American families, like mine, provide almost all the in-home long term care services for their elderly family members. This may include assistance with activities of daily living (ADL’s), medical supervision and coordination of medical services, administration of medications, and assistance with financial, legal, emotional and spiritual concerns. Some estimates show that nearly two-thirds of the women of the baby boomer generation will be taking care of an elderly parent in the next ten years or so. The average woman spends almost 20 years raising their own children and nearly another 20 years helping aging parents, often working full or part time while doing it. In the United States, July, the Sandwich Generation Month, is a month of awareness to commemorate and celebrate these dedicated, patient, and caring women and others of the Sandwich Generation, those caring for their own children as well as their aging parents. During the month of July events are held throughout the United States in annual commemoration of the national observation of the Sandwich Generation Month. This is a great time to recognize those who are caregivers in your own family, and if you are the caregiver in your family to give yourself a pat on the back for all you do.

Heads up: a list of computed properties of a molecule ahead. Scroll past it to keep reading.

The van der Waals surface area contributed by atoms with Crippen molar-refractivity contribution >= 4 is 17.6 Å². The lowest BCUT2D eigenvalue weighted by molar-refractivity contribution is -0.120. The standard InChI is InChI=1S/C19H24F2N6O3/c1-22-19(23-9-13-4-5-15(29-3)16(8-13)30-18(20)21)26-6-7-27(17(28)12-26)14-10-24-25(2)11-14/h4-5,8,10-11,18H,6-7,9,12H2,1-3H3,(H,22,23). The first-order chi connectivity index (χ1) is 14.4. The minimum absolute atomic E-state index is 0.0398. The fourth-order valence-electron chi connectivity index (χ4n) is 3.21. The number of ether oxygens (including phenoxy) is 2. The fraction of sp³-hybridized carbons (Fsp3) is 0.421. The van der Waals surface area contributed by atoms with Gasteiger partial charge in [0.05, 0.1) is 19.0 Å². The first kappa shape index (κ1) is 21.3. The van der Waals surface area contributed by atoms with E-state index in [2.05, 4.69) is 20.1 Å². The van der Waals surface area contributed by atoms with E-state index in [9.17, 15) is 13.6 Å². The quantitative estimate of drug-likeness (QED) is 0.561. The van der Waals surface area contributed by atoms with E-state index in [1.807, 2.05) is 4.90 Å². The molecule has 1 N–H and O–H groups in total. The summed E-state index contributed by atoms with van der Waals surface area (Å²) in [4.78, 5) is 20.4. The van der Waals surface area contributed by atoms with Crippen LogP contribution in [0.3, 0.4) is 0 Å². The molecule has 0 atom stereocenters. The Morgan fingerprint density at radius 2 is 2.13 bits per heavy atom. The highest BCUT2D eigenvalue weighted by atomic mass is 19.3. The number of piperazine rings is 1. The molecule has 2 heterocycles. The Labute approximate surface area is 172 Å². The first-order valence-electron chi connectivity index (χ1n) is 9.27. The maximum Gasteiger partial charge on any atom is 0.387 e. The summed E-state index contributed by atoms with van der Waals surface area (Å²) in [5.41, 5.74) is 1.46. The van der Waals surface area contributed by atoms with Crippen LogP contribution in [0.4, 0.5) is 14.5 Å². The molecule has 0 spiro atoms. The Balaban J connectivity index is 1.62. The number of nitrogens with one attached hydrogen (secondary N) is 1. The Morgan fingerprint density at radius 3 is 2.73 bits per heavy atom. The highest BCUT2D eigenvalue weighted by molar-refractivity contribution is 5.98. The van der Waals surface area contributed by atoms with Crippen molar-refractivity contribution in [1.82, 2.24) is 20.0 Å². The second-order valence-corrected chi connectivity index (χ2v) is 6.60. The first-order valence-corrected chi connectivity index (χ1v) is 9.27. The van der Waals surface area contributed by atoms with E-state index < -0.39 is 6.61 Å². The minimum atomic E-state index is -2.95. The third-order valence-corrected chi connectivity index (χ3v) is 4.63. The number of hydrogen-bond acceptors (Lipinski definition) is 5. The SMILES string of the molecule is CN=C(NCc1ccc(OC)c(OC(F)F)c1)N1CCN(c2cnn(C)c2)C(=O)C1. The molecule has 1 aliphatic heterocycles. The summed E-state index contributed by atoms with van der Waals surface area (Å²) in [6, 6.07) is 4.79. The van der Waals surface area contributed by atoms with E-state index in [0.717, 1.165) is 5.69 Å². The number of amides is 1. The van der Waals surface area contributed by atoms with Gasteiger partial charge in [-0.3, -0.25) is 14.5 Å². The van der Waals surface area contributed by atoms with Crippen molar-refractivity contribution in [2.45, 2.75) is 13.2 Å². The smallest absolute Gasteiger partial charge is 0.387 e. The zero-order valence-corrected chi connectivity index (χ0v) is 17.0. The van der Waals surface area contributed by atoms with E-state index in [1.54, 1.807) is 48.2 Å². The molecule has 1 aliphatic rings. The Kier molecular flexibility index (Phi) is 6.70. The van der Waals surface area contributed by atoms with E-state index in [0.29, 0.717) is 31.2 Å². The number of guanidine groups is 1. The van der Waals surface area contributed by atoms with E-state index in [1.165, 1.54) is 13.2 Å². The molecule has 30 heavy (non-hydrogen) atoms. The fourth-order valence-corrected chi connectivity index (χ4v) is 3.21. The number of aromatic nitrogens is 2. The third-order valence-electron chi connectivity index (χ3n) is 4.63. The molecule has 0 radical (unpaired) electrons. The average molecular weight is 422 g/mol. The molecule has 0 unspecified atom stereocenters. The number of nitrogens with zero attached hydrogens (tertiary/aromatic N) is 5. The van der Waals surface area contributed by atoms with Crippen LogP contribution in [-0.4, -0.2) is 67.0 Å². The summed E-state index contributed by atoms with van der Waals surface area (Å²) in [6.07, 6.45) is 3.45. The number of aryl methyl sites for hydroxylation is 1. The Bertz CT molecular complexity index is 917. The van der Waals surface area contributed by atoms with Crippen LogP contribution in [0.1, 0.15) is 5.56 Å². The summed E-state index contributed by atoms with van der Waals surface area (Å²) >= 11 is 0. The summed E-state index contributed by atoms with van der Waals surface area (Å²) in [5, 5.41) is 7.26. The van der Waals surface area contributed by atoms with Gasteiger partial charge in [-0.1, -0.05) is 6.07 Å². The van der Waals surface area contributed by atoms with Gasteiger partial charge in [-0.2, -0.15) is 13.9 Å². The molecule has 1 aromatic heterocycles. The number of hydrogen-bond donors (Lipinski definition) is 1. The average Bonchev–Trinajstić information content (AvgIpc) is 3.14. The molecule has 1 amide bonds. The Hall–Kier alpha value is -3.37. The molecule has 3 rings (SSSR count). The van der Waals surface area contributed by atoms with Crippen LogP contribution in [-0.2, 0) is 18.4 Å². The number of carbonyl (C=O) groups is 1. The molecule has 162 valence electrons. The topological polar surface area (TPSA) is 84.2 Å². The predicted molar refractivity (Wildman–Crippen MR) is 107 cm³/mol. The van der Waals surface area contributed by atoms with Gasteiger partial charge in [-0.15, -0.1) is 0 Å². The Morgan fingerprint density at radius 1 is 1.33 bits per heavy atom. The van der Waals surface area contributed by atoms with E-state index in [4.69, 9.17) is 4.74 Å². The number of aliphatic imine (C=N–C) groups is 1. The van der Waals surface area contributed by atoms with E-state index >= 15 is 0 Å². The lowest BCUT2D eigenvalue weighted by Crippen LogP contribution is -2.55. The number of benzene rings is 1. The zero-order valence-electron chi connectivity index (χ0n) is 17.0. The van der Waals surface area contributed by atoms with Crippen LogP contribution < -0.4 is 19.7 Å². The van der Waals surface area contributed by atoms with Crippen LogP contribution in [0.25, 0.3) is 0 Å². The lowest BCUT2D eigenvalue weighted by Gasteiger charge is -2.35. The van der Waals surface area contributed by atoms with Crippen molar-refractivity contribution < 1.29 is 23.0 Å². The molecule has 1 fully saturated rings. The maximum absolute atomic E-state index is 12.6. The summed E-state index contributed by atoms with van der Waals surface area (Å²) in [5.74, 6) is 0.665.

With long term care services needed for many aging parents, families must decide how that care will best be provided. Many will have to choose between putting their parent(s) in a nursing home, getting in-home help for their parent(s), or caring for their parent(s) themselves. If they decide to care for the parent(s) themselves, they will have to make decisions about whether to have the parent move in with them, or whether the parent(s) are sufficiently able to care for themselves with frequent visits from the children. Although there are conflicting views on whether or not to have an elderly parent move in the same household due to marital stresses, this can be an option for sandwich generationers. One family I know built a nice apartment for their dad by closing in the garage, which has him close by, but not actually sharing the same space. In my own family, I live next door to my mother, which makes it easy for us to check on her, while allowing us each our own space. There may come a time when we have to do something different, as she has fallen twice this year, but for now, this is working for us. Many people have had their parents move in with them and the family members seem to have adjusted well to the situation. Biblically speaking, this was standard practice for centuries, with the elderly both caring for youngsters and being cared for by their adult children, as in the story of Ruth and Naomi. With good communication and personal boundaries defined, having several generations under one roof can give a family a better sense of well-being, provide a loving and memorable experience for younger children, give teenagers more responsibilities and help them in moving on to adulthood, and may ease the burden of chores with an extra set of helping hands. Grandparents should be allowed to participate in family responsibilities and be expected to contribute to the overall well-being of the family. Although having a multi-generational family under one roof can be trying physically, emotionally, and financially, it can be beneficial as well.